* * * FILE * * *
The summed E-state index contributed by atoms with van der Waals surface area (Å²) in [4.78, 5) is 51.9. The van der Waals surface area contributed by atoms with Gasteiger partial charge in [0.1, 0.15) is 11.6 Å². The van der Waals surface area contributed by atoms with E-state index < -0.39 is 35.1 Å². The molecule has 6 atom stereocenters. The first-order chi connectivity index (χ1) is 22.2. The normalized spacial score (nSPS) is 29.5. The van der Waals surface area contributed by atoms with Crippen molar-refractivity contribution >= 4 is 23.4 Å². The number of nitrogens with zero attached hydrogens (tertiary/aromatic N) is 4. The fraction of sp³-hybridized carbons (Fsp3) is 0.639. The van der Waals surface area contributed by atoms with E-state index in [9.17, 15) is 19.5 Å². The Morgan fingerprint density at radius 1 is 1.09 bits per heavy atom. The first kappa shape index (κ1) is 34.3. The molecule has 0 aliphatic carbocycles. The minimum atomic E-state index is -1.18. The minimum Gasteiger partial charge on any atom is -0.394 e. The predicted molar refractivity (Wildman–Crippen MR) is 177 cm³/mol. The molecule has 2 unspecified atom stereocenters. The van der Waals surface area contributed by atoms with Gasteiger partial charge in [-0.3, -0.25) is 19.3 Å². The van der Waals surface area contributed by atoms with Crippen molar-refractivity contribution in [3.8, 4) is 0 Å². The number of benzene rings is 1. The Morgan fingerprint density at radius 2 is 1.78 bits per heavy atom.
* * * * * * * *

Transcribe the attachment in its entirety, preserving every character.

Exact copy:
The summed E-state index contributed by atoms with van der Waals surface area (Å²) in [4.78, 5) is 51.9. The van der Waals surface area contributed by atoms with Gasteiger partial charge in [0.1, 0.15) is 11.6 Å². The van der Waals surface area contributed by atoms with E-state index < -0.39 is 35.1 Å². The molecule has 6 atom stereocenters. The first-order chi connectivity index (χ1) is 22.2. The normalized spacial score (nSPS) is 29.5. The van der Waals surface area contributed by atoms with Crippen molar-refractivity contribution >= 4 is 23.4 Å². The number of nitrogens with zero attached hydrogens (tertiary/aromatic N) is 4. The fraction of sp³-hybridized carbons (Fsp3) is 0.639. The van der Waals surface area contributed by atoms with E-state index in [9.17, 15) is 19.5 Å². The Morgan fingerprint density at radius 1 is 1.09 bits per heavy atom. The first kappa shape index (κ1) is 34.3. The molecule has 0 aliphatic carbocycles. The minimum atomic E-state index is -1.18. The minimum Gasteiger partial charge on any atom is -0.394 e. The predicted molar refractivity (Wildman–Crippen MR) is 177 cm³/mol. The molecule has 2 unspecified atom stereocenters. The van der Waals surface area contributed by atoms with Gasteiger partial charge in [-0.3, -0.25) is 19.3 Å². The van der Waals surface area contributed by atoms with Crippen molar-refractivity contribution in [3.8, 4) is 0 Å². The number of benzene rings is 1. The Morgan fingerprint density at radius 2 is 1.78 bits per heavy atom.